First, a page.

I have a feeling that people without anxiety will not understand why opening a closed door could be problematic.  But I also know that some of you will get it, all too well.

That Saturday morning I watched my daughter walk into a brand new classroom with excitement and anticipation, even though she was late.  And she reminded me, opening a closed door is no big deal.

bhuey designs

Here Comes the Fair!

A few months ago, I spied a flyer at my local YMCA.  A craft show was coming up, and the organizers were calling for crafters and vendors to sell their wares.  My interest was piqued.

I had recently relaunched my Etsy shop and was looking to expand my business.  That sounds almost ridiculously formal and preplanned.  Basically, I saw the flyer, remembered that I had always wanted to try a craft fair, and sent an email asking for more information.

Fast forward a few months.  My place is reserved.  I’ve purchased the necessary vendor-like tablecloth (with full skirt, thank you) and gift bags.  I’ve gathered my point of sale gadget, my cash box, and my display forms.  I’ve stocked over 40 items worth of inventory.  I am ready.

Actually, I’m terrified.  I’m excited, and terrified.  What if I don’t sell anything?  Or worse, what if I do??  

I have several more weeks to ponder these worrisome thoughts.  In the meantime, I’ll just continue to tell my six mind to chill.  It’s going to be fun…right?

Craft Boutique and Vendor Fair Event


NaNoWriMo for Moms

Ah, November.  Around here, November is when it starts to get cold.  The hard frosts come, the plants die, daylight savings robs us of our natural sleep cycle.  Okay so I dislike the dark and the cold.  But, however true that may be, I do enjoy this season.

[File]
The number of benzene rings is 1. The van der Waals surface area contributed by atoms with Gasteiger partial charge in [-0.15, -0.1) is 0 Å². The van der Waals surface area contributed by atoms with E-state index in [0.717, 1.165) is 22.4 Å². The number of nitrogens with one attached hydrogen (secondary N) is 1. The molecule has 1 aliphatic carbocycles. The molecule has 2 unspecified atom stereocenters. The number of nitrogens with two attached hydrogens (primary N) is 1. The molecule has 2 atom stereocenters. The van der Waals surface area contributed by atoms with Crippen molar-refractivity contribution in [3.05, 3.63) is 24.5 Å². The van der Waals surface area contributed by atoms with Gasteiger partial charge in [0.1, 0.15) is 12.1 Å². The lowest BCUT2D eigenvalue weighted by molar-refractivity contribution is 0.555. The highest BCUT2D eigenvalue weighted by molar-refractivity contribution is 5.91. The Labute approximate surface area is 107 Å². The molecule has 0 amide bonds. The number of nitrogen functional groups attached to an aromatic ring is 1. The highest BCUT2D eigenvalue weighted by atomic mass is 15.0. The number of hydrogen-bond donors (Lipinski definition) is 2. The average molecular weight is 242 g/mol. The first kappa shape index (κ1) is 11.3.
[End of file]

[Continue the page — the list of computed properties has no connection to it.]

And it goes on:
I love Thanksgiving.  It’s my favorite holiday, if I had to choose.  Kevin’s birthday is in November, too.  And November is also when NaNoWriMo happens!

Image courtesy of National Novel Writing Month

NaNoWriMo, or National Novel Writing Month, is an event run by a nonprofit organization.  It happens every November, and the goal is to write 50,000 words (the average length of a full-sized novel) in 30 days.  For more information, head to their website.

I have participated in this wonderful, creative, crazy event once before.  I loved being a part of such a large group of fearless (or fearful, yet courageous) writers.  But when it came time to sign up this year, I hesitated.  Being a mom, homeschooling two kids, and running a very small business, I figured I just wouldn’t have time.

But writing is what I love to do.  It’s what I’m passionate about.  And I’ll be boldly honest here – becoming a published author is my dream.  After a little nudge from a friend, I decided to just go for it.

And so I came up with my own criteria for this year’s NaNoWriMo.  I’m sharing them here, for all those who have ever said, “I can’t do that…”

  1. Set your own word count goals.  There are no NaNoWriMo police.  The event is about creativity.  Go for it!
  2. Write when you can, accept when you cannot.  This year, my writing time is limited to once, maybe twice a week.  Be where you are.  It’s okay.
  3. Recognize what NaNoWriMo is all about.  Stories matter.  So do you.

Write on!

About Me


Here it is.  The first post.  I have sat for a moment or two, or ten, trying to come up with something meaningful to say.  Something witty, perhaps a bit inspiring.  Some amazing post that would draw my nonexistent readers in, enticing them to spend a tiny slice of time with me as I ponder a myriad of topics such as math blocks, budget friendly dinners, and preferred knitting needles.


Then I realized that no matter what I slapped up here, I would hate it.  Because my daughter doesn’t get her perfectionist tendencies from the fairies she so loves.  And so, dear readers (future readers?), I give you this.  A picture of my most favorite coffee mug.  I bought it in a shop on Ocracoke many years ago.  It’s my favorite because it’s just the right size, it fits comfortably in my hand, and because it calls me to do what I have such trouble doing.

And so here I am.  Beginning.